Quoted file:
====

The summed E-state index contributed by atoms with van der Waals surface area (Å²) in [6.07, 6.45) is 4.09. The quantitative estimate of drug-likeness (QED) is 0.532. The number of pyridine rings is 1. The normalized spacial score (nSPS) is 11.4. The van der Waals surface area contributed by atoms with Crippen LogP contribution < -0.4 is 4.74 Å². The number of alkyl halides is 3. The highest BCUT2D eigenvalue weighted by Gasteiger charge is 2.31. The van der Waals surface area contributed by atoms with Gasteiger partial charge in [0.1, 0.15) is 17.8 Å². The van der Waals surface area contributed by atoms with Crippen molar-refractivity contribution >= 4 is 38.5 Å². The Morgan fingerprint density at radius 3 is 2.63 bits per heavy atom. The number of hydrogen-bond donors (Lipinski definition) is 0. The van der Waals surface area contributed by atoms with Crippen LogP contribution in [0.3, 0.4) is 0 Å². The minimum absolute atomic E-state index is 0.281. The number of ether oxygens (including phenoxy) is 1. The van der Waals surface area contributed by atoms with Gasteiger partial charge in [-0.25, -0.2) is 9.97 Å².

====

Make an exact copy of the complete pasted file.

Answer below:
The summed E-state index contributed by atoms with van der Waals surface area (Å²) in [6.07, 6.45) is 4.09. The quantitative estimate of drug-likeness (QED) is 0.532. The number of pyridine rings is 1. The normalized spacial score (nSPS) is 11.4. The van der Waals surface area contributed by atoms with Crippen LogP contribution < -0.4 is 4.74 Å². The number of alkyl halides is 3. The highest BCUT2D eigenvalue weighted by Gasteiger charge is 2.31. The van der Waals surface area contributed by atoms with Gasteiger partial charge in [0.1, 0.15) is 17.8 Å². The van der Waals surface area contributed by atoms with Crippen molar-refractivity contribution >= 4 is 38.5 Å². The Morgan fingerprint density at radius 3 is 2.63 bits per heavy atom. The number of hydrogen-bond donors (Lipinski definition) is 0. The van der Waals surface area contributed by atoms with Crippen LogP contribution in [0.3, 0.4) is 0 Å². The minimum absolute atomic E-state index is 0.281. The number of ether oxygens (including phenoxy) is 1. The van der Waals surface area contributed by atoms with Gasteiger partial charge in [-0.25, -0.2) is 9.97 Å².